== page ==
So, now that I’ve had fiber internet for a while - what do I think? Well, it has been rock solid so far; Comcast was not bad, but sometimes we’d have short outages around midnight on their service. I have yet to experience anything like that on fiber. And it is definitely faster, though I haven’t found many places that it really shines. Internet use and streaming video isn’t noticeably different, but uploading videos to YouTube and downloading games / applications is. I have seen speeds up to about half what I am paying for in those situations. I can also stream to Twitch at their maximum settings without issue, which I couldn’t do before. Artificial speed tests show over 900Mbps, though I think in most situations the limiting thing in my performance now is what websites and online services are able to handle on the server-end of things. That is a very nice feeling, but if I had it to do over again I might have just gone for the 100Mbps service level instead. That would still have been an upgrade over cable internet, but the price would have been closer to what I was paying Comcast instead of spending more per month. But the price to speed ratio of the service I have now just seems to good to pass up… even if the rest of the internet can’t really keep up yet :)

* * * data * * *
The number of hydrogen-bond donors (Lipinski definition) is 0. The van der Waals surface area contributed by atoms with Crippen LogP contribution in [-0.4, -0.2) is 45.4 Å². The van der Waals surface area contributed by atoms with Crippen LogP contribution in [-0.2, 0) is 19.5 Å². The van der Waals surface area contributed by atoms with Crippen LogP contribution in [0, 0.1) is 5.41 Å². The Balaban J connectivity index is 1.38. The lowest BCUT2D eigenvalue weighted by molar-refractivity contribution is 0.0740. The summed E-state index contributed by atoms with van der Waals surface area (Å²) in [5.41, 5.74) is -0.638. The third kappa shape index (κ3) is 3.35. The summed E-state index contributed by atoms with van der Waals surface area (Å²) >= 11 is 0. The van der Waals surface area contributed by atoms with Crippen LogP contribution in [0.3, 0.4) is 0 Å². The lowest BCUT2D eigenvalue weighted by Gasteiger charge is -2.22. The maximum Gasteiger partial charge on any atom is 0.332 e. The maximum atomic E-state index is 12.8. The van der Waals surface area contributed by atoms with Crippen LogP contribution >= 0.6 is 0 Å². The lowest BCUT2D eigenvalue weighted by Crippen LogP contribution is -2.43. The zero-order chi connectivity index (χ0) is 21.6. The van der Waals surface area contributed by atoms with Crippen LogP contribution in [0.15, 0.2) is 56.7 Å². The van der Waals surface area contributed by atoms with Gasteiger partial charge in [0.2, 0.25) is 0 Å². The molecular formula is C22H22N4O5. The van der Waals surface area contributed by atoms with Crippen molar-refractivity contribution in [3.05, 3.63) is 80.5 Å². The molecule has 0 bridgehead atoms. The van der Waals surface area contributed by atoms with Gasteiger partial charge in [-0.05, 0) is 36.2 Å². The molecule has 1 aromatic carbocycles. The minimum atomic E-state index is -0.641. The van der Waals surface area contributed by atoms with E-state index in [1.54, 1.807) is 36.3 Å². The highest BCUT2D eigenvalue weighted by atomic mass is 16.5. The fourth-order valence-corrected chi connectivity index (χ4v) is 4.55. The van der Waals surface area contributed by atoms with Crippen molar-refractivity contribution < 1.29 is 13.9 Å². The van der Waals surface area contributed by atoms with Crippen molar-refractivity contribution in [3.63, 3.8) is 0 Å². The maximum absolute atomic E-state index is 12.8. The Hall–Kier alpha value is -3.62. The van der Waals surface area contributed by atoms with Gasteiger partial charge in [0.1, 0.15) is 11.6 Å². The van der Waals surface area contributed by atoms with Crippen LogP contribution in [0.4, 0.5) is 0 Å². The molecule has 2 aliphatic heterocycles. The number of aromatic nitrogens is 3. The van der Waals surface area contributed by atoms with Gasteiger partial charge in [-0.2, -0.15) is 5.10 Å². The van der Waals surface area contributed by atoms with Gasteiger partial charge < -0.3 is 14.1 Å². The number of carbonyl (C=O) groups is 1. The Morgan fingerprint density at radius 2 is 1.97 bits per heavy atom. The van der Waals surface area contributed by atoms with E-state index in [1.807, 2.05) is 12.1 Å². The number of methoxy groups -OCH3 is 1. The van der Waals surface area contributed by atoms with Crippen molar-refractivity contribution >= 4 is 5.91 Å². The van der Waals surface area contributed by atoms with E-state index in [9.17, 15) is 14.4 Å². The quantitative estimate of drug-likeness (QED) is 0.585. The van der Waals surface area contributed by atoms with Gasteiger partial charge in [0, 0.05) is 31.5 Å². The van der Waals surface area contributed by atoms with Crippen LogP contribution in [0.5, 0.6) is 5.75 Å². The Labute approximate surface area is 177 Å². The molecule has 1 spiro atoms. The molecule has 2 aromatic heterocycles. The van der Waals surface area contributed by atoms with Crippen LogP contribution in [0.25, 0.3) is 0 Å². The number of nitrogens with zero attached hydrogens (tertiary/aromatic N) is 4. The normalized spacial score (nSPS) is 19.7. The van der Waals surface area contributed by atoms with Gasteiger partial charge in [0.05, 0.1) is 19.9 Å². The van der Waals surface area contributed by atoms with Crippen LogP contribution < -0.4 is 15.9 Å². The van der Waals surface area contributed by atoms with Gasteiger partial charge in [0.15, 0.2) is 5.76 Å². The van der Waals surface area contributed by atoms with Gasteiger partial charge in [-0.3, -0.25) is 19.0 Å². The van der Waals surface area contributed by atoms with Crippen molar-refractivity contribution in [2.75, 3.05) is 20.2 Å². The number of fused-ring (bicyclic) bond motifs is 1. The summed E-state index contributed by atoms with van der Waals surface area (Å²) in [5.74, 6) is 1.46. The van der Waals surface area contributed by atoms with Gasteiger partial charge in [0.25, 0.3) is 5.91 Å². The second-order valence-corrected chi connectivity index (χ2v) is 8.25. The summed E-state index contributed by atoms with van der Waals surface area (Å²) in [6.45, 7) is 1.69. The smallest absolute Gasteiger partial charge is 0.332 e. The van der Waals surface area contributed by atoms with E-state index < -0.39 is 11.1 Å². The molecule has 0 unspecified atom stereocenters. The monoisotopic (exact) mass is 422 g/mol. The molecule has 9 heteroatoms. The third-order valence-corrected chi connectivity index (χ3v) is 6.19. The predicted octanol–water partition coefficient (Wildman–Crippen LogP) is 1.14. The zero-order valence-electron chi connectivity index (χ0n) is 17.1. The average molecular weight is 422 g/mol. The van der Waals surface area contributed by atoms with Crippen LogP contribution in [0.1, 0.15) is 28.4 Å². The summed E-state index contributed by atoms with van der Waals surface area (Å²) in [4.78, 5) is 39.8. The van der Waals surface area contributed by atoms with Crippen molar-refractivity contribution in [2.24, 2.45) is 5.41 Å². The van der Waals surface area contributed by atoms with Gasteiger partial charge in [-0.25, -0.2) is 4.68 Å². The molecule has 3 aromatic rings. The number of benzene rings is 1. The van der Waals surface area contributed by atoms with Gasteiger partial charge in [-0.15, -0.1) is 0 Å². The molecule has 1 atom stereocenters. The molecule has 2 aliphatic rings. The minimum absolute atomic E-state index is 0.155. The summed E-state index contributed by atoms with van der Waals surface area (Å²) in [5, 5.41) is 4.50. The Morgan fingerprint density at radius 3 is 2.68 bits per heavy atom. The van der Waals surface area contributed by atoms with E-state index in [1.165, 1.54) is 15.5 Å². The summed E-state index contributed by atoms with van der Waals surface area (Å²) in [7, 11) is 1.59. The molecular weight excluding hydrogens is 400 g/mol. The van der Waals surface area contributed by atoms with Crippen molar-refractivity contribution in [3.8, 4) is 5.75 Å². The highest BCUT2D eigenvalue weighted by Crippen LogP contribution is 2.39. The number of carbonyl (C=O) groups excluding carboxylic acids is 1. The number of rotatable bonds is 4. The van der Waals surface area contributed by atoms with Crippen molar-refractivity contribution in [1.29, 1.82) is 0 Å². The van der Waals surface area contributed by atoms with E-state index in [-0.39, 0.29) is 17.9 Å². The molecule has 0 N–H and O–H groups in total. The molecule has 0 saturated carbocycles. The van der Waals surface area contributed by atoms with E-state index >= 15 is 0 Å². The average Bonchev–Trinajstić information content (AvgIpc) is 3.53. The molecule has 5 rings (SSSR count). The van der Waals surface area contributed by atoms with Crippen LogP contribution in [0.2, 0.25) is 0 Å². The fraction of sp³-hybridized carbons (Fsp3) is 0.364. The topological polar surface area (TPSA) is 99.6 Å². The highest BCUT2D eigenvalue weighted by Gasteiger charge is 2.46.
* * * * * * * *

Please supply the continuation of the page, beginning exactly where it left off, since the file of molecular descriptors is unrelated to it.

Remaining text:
Tags: internet, fiber, 1Gbps, gigabit, CenturyLink, cable, Comcast, router, upgrade, experience

What zip do you live in? I'm in Kent and the fastest centurylink offers is 12mbps..... I'm getting about 110 mbps download, and 12mbps upload on comcast, which isn't too bad.... It is spotty sometimes though, but overall ok.. The big question, how much do they charge you for the 1gig service?

Posted on 2016-02-29 06:29:19

Zip code: 98146
Price (with 12 month subscription): $109.95

Now I will note that, at least in my past experience, Comcast didn't usually require contracts - which was something I did like about them. They did pull 'introductory rate' tricks and stuff, though, and I am curious to see what happens with CenturyLink at the end of the year-long contract. Will the rates jump? Will they offer another year-long subscription at a reduced rate? I'm not sure.

Posted on 2016-02-29 15:11:58